Could Alabama suffer from a demographic crunch in the coming years?

The 2020 U.S. Census had state government officials scrambling to make a concerted push for census participation to prevent Alabama's possible loss of a congressional seat and federal funding.

Estimates before the 2020 census results were released had shown Alabama had grown, but it had not grown as fast as other states.

More problems could lie ahead for Alabama's population growth, according to State Health Officer Dr. Scott Harris.

During an appearance on Alabama Public Television's "Capitol Journal," Harris discussed the state's handling of COVID-19.

Harris said despite the 20,000 deaths the state suffered, there were some victories during the pandemic response.

"[O]ur team really pulled together and worked together really hard and really well," Harris said. "I know there are some terrible things that have happened with the pandemic. We've lost more than 20,000 Alabamians so far to this. And yet, we do feel like we have a lot of successes to celebrate. You know, we were able to keep our health care system up and running. Our hospitals are still functioning. Society is still standing. Schools are running again. And so, there a lot of ways we're very proud of the work that we've done."

According to Harris, for the first time in the state's history, Alabama had more deaths than births over two consecutive years.

"Nobody could have really seen this coming," Harris said. "I guess the Spanish Flu pandemic in 1918 and 1919 would be the other comparison. I don't remember that, and I don't think you remember that. But really, there's nothing else like that that we've ever seen. You know, for two straight years now, in 2020 and in 2021, Alabama has had more deaths in our state than we have had births. And that has never happened before in the history of our state. That's the first time that has ever happened, going back to the 19th century.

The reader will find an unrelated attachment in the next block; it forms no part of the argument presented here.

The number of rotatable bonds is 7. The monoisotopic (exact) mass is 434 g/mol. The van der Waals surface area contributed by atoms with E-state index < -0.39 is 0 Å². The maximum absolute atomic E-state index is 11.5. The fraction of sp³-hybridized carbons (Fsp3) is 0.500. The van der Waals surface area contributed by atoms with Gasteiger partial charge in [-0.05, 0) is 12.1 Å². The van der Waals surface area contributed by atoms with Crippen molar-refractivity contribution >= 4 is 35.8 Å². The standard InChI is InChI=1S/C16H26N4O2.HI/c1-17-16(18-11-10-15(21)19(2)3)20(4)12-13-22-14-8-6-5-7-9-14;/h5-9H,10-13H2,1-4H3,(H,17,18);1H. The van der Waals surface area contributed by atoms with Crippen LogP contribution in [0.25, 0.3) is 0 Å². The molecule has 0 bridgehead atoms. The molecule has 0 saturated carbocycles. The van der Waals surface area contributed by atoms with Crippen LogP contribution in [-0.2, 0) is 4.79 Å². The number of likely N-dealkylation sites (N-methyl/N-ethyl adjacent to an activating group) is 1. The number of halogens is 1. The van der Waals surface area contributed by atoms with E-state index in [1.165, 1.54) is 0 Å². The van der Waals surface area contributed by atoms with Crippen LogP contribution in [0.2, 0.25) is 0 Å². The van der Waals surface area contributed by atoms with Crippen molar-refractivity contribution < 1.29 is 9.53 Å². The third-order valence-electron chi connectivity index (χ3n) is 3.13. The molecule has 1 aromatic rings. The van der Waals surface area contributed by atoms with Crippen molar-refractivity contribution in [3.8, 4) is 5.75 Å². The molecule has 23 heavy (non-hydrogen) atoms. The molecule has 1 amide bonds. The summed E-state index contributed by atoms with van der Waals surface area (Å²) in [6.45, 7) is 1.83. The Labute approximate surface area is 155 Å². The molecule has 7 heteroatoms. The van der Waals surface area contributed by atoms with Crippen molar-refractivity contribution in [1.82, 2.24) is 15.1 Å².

"And yet, we did that for two straight years. It's attributable to the number of people who died [of] COVID. As I just mentioned, we passed the 20,000 mark recently. That's much more deadly than any other outbreak we have ever experienced in the history of our state. And when you look at total numbers of deaths, it's more deadly than, of course, than the Spanish Flu pandemic. Obviously, we're a larger state now than we were then. But the death rates are about the same. It's just been a really terrible time."

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